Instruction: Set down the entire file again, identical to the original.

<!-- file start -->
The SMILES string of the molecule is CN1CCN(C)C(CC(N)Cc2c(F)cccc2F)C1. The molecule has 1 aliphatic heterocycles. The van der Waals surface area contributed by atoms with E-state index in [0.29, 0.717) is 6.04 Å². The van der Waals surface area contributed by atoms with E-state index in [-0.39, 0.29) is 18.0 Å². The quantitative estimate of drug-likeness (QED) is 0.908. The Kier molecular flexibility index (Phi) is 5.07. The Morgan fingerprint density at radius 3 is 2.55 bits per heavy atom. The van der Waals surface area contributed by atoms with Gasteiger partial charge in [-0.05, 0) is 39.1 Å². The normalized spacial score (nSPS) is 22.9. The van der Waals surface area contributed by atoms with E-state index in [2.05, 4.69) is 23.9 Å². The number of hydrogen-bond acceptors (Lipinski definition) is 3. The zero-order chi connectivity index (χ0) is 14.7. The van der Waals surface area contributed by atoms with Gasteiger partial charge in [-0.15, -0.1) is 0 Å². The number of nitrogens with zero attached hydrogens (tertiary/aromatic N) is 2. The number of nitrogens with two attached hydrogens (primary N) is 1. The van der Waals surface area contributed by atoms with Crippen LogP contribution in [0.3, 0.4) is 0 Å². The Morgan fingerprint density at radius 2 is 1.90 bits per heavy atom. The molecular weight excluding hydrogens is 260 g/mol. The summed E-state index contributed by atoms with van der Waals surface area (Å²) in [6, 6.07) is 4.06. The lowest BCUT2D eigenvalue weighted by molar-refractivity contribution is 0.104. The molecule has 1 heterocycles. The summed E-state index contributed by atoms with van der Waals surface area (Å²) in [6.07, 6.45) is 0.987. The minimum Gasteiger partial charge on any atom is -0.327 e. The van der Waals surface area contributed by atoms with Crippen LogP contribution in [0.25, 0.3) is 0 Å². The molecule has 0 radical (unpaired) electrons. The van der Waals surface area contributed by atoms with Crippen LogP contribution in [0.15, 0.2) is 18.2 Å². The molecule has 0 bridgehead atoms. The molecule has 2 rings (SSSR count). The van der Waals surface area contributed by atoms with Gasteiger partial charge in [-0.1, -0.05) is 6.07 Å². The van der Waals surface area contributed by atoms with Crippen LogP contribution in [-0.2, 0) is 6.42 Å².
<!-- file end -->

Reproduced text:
The SMILES string of the molecule is CN1CCN(C)C(CC(N)Cc2c(F)cccc2F)C1. The molecule has 1 aliphatic heterocycles. The van der Waals surface area contributed by atoms with E-state index in [0.29, 0.717) is 6.04 Å². The van der Waals surface area contributed by atoms with E-state index in [-0.39, 0.29) is 18.0 Å². The quantitative estimate of drug-likeness (QED) is 0.908. The Kier molecular flexibility index (Phi) is 5.07. The Morgan fingerprint density at radius 3 is 2.55 bits per heavy atom. The van der Waals surface area contributed by atoms with Gasteiger partial charge in [-0.05, 0) is 39.1 Å². The normalized spacial score (nSPS) is 22.9. The van der Waals surface area contributed by atoms with E-state index in [2.05, 4.69) is 23.9 Å². The number of hydrogen-bond acceptors (Lipinski definition) is 3. The zero-order chi connectivity index (χ0) is 14.7. The van der Waals surface area contributed by atoms with Gasteiger partial charge in [-0.15, -0.1) is 0 Å². The number of nitrogens with zero attached hydrogens (tertiary/aromatic N) is 2. The number of nitrogens with two attached hydrogens (primary N) is 1. The van der Waals surface area contributed by atoms with Crippen LogP contribution in [0.3, 0.4) is 0 Å². The Morgan fingerprint density at radius 2 is 1.90 bits per heavy atom. The molecular weight excluding hydrogens is 260 g/mol. The summed E-state index contributed by atoms with van der Waals surface area (Å²) in [6, 6.07) is 4.06. The lowest BCUT2D eigenvalue weighted by molar-refractivity contribution is 0.104. The molecule has 1 heterocycles. The summed E-state index contributed by atoms with van der Waals surface area (Å²) in [6.07, 6.45) is 0.987. The minimum Gasteiger partial charge on any atom is -0.327 e. The van der Waals surface area contributed by atoms with Crippen LogP contribution in [0.25, 0.3) is 0 Å². The molecule has 0 radical (unpaired) electrons. The van der Waals surface area contributed by atoms with Crippen LogP contribution in [0.15, 0.2) is 18.2 Å². The molecule has 0 bridgehead atoms. The molecule has 2 rings (SSSR count). The van der Waals surface area contributed by atoms with Gasteiger partial charge in [-0.1, -0.05) is 6.07 Å². The van der Waals surface area contributed by atoms with Crippen LogP contribution in [-0.2, 0) is 6.42 Å².